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It seems to have become a kind of tradition that I post my daily diary pages from a recent cactus trip, aiming to cover the events of exactly a month ago (see Copiapoathon Diaries for 2003 and 2004). Judging from a reasonable number of positive reactions (and no negatives), I assume that readers don`t mind putting up with my ramblings for the next 21 days, that cover a recent trip in north west Argentina.

I am a registered speaker for the BCSS, giving talks / lectures at various branch meetings (or `programmes` as my new American friends call them). Often people tell me how lucky I am to be able to make such trips and expressing the wish to be able to make such trips themselves. One of the purposes of these Diaries is to share with you how easy it is to do this. Some of those that asked the question, later came along on subsequent trips or used the diary reports as a means of mapping out their own route.

So why Argentina? My previous 3 trips to Cactus Country have been to Chile, with a particular focus on Copiapoa. During these trips we would drive up various river valleys until we hit border posts with Argentina. I am Dutch and like flat, open country views. Like most of my fellow countrymen, when we see a hill, we are curious to learn what is at the top and on the other side. The Andes have some of the highest `hills` in the world!

During chats with fellow `cactus trippers`, a question that would pop up regularly would be: `What is your favourite cactus country?` And the number one choice was Argentina.

One particular champion is Leo van der Hoeven from Holland, who has visited Argentina in pursuit of cacti on numerous occasions. During his frequent visits to my house while working in the UK, he convinced me by showing numerous brilliant slides of a wide range of cacti in some spectacular locations. `Where would you recommend?` I asked, and an avalanche of names of towns and villages in north west Argentina came forth, in no particular order. We poured over maps, leaving many red circular marks where we left our glasses of fine Argentinean wines a little too long. While surfing the net to get more information about these places, I remembered Guillermo Rivera`s Cactus Expeditions website and found that many of the locations that Leo had recommended appeared on his trip itineraries. In fact, the match was so good, that I wrote to Guillermo (with whom I had previous correspondence, as we both have a passion for seeing cacti in habitat) and asked about the possibility of a `customised trip`, a bit longer than his usual trips and one that could take in some of the locations on Leo`s list that were not on his, provided that I could get enough people together to fill a small coach. Guillermo agreed, but I failed in getting the required number of participants.

Fortunately Guillermo had the solution: inviting Woody Minnich from the USA to join with a group of American cactophiles on this `more cactus-intensive than usual` trip.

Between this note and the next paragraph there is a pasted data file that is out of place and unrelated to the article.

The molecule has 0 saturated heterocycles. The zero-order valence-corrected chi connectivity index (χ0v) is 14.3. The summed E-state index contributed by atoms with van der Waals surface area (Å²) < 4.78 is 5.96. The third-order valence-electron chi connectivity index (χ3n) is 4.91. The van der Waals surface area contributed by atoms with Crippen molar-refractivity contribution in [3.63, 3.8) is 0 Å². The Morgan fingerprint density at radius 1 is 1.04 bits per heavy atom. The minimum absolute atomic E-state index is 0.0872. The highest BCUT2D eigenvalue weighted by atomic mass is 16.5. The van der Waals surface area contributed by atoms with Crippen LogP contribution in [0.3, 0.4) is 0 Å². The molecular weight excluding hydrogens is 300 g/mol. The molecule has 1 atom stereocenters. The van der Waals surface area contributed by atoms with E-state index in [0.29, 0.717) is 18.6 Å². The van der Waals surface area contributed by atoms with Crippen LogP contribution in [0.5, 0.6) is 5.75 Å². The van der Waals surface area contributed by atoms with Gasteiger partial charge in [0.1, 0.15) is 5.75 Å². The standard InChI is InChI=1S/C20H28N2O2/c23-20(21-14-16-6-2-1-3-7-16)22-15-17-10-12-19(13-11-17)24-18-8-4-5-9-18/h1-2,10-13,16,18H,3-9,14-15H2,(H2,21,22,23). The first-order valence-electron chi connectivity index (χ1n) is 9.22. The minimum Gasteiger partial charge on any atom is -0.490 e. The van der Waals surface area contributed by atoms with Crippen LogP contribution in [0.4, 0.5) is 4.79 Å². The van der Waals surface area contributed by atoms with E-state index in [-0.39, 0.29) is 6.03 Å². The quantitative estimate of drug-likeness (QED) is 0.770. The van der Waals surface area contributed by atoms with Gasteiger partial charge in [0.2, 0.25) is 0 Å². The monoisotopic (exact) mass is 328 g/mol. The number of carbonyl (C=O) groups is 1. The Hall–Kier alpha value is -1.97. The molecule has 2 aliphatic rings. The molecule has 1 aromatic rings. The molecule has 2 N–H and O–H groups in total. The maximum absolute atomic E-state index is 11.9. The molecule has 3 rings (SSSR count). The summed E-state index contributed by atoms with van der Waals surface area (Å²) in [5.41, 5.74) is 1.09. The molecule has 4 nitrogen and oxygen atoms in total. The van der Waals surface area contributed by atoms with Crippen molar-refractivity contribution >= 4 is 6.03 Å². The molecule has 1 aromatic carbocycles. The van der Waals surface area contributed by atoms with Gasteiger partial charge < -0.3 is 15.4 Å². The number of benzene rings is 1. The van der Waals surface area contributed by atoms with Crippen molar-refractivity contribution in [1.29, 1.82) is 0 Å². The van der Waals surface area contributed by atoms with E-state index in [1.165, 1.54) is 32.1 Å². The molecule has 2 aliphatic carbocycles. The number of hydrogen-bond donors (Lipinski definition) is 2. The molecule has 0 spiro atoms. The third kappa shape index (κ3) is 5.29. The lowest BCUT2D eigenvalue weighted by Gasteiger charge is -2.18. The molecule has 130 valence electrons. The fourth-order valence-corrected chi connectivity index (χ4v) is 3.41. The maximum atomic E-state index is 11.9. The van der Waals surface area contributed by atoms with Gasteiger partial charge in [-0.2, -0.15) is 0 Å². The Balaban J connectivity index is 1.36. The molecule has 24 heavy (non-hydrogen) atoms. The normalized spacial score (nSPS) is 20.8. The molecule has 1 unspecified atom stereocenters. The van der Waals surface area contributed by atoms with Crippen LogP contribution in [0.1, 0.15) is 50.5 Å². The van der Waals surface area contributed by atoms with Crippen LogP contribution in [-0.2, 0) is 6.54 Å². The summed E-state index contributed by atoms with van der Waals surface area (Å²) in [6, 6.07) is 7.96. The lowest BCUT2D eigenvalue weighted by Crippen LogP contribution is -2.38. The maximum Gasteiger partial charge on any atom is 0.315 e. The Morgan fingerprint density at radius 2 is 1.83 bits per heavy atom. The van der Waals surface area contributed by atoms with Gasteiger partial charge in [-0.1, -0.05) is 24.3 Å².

And so it came to be that exactly a month ago as I write this, I sat down with 6 Brits (Anne Adams, Bryan Thomas, Cliff Thompson and Ian Woolnough – all participants on some previous trips, and Mike Harvey and Paul Shipsides, both new to Cactus Country) and 8 Americans: (Woody Minnich, John Bleck, Phyllis and Dick McEuen, Mark Muradian, Chris Rogers, Rob Skillin and Charles Spotts) in a conference room at the Holiday Inn in Cordoba, for a welcome dinner and introductory talk by Guillermo and Diego. Each of us received a printed itinerary (a printed version of the outline published on Guillermo`s website) and a list of plant names for the Argentinean Cactaceae following the classification of Roberto Kiesling. I will follow his taxonomy in my Dairy Reports, in the certain knowledge that some of you will disagree with it, but sure that from the names used, you can arrive at the names used in your preferred systems.

In the past, Guillermo (and others) have been accused of advertising on forums / groups, such as these. I ask those that are sensitive on this point to accept these contributions for what they are – factual reports of some of the plants, places and adventures that a group of cactophiles experienced during October 2005. In keeping with my objective of previous diaries, to share information and enable readers to undertake similar trips themselves, I plan to include details of how to contact Guillermo, and the URL for his website, in my final report. I would ask the owners of the group to contact me privately if they feel that this is inappropriate for their particular group or forum.

Finally, the diaries meet a very important but selfish need – to force me to firm up my often scanty notes before the brain forgets, and to ask fellow travellers to correct me if this has already been the case.

I hope that you`ll enjoy reading about our trip as much as we enjoyed being there!

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